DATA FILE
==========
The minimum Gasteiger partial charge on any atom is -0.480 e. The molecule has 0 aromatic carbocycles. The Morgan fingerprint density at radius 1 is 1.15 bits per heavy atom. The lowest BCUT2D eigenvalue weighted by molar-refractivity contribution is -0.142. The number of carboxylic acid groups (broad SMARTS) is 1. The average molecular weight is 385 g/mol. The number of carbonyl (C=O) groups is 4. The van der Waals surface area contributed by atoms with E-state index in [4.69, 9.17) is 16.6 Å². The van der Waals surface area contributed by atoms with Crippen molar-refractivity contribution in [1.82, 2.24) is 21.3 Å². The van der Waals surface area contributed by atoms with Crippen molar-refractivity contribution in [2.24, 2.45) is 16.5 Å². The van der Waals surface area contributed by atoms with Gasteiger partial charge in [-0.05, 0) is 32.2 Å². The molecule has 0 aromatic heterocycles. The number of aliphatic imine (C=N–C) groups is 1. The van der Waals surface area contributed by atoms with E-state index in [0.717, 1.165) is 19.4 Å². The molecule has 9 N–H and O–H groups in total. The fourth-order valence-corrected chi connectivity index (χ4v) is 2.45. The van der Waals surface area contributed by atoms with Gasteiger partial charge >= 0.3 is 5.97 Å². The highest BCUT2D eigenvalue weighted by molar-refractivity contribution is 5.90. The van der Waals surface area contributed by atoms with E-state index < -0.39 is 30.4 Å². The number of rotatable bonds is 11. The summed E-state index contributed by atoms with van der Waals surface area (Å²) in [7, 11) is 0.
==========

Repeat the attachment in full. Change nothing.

The minimum Gasteiger partial charge on any atom is -0.480 e. The molecule has 0 aromatic carbocycles. The Morgan fingerprint density at radius 1 is 1.15 bits per heavy atom. The lowest BCUT2D eigenvalue weighted by molar-refractivity contribution is -0.142. The number of carboxylic acid groups (broad SMARTS) is 1. The average molecular weight is 385 g/mol. The number of carbonyl (C=O) groups is 4. The van der Waals surface area contributed by atoms with E-state index in [4.69, 9.17) is 16.6 Å². The van der Waals surface area contributed by atoms with Crippen molar-refractivity contribution in [1.82, 2.24) is 21.3 Å². The van der Waals surface area contributed by atoms with Crippen molar-refractivity contribution in [2.24, 2.45) is 16.5 Å². The van der Waals surface area contributed by atoms with Gasteiger partial charge in [-0.05, 0) is 32.2 Å². The molecule has 0 aromatic heterocycles. The number of aliphatic imine (C=N–C) groups is 1. The van der Waals surface area contributed by atoms with E-state index in [0.717, 1.165) is 19.4 Å². The molecule has 9 N–H and O–H groups in total. The fourth-order valence-corrected chi connectivity index (χ4v) is 2.45. The van der Waals surface area contributed by atoms with Gasteiger partial charge >= 0.3 is 5.97 Å². The highest BCUT2D eigenvalue weighted by molar-refractivity contribution is 5.90. The van der Waals surface area contributed by atoms with E-state index < -0.39 is 30.4 Å². The number of rotatable bonds is 11. The summed E-state index contributed by atoms with van der Waals surface area (Å²) in [7, 11) is 0.